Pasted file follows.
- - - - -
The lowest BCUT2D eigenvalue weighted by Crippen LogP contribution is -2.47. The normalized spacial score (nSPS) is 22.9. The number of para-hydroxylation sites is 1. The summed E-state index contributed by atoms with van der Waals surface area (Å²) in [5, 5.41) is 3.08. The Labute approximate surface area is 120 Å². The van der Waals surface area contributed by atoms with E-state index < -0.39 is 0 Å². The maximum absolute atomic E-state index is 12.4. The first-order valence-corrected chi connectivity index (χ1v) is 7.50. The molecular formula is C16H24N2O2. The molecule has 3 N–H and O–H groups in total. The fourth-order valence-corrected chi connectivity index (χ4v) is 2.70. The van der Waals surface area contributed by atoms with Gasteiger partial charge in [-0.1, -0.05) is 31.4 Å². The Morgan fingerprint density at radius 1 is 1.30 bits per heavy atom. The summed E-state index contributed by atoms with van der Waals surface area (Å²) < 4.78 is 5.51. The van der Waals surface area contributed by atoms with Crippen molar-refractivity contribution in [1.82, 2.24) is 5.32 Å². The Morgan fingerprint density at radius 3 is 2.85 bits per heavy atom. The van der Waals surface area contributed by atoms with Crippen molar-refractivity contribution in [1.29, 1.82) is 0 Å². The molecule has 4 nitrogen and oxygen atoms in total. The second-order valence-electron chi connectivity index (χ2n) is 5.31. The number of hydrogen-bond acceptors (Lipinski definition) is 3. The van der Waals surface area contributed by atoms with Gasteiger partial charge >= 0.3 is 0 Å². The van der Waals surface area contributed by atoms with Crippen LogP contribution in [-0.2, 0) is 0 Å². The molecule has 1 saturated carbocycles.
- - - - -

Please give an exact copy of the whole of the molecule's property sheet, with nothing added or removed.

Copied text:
The lowest BCUT2D eigenvalue weighted by Crippen LogP contribution is -2.47. The normalized spacial score (nSPS) is 22.9. The number of para-hydroxylation sites is 1. The summed E-state index contributed by atoms with van der Waals surface area (Å²) in [5, 5.41) is 3.08. The Labute approximate surface area is 120 Å². The van der Waals surface area contributed by atoms with E-state index < -0.39 is 0 Å². The maximum absolute atomic E-state index is 12.4. The first-order valence-corrected chi connectivity index (χ1v) is 7.50. The molecular formula is C16H24N2O2. The molecule has 3 N–H and O–H groups in total. The fourth-order valence-corrected chi connectivity index (χ4v) is 2.70. The van der Waals surface area contributed by atoms with Gasteiger partial charge in [-0.1, -0.05) is 31.4 Å². The Morgan fingerprint density at radius 1 is 1.30 bits per heavy atom. The summed E-state index contributed by atoms with van der Waals surface area (Å²) < 4.78 is 5.51. The van der Waals surface area contributed by atoms with Crippen molar-refractivity contribution in [1.82, 2.24) is 5.32 Å². The Morgan fingerprint density at radius 3 is 2.85 bits per heavy atom. The van der Waals surface area contributed by atoms with Crippen molar-refractivity contribution in [1.29, 1.82) is 0 Å². The molecule has 4 nitrogen and oxygen atoms in total. The second-order valence-electron chi connectivity index (χ2n) is 5.31. The number of hydrogen-bond acceptors (Lipinski definition) is 3. The van der Waals surface area contributed by atoms with Gasteiger partial charge >= 0.3 is 0 Å². The van der Waals surface area contributed by atoms with Crippen LogP contribution in [-0.2, 0) is 0 Å². The molecule has 1 saturated carbocycles.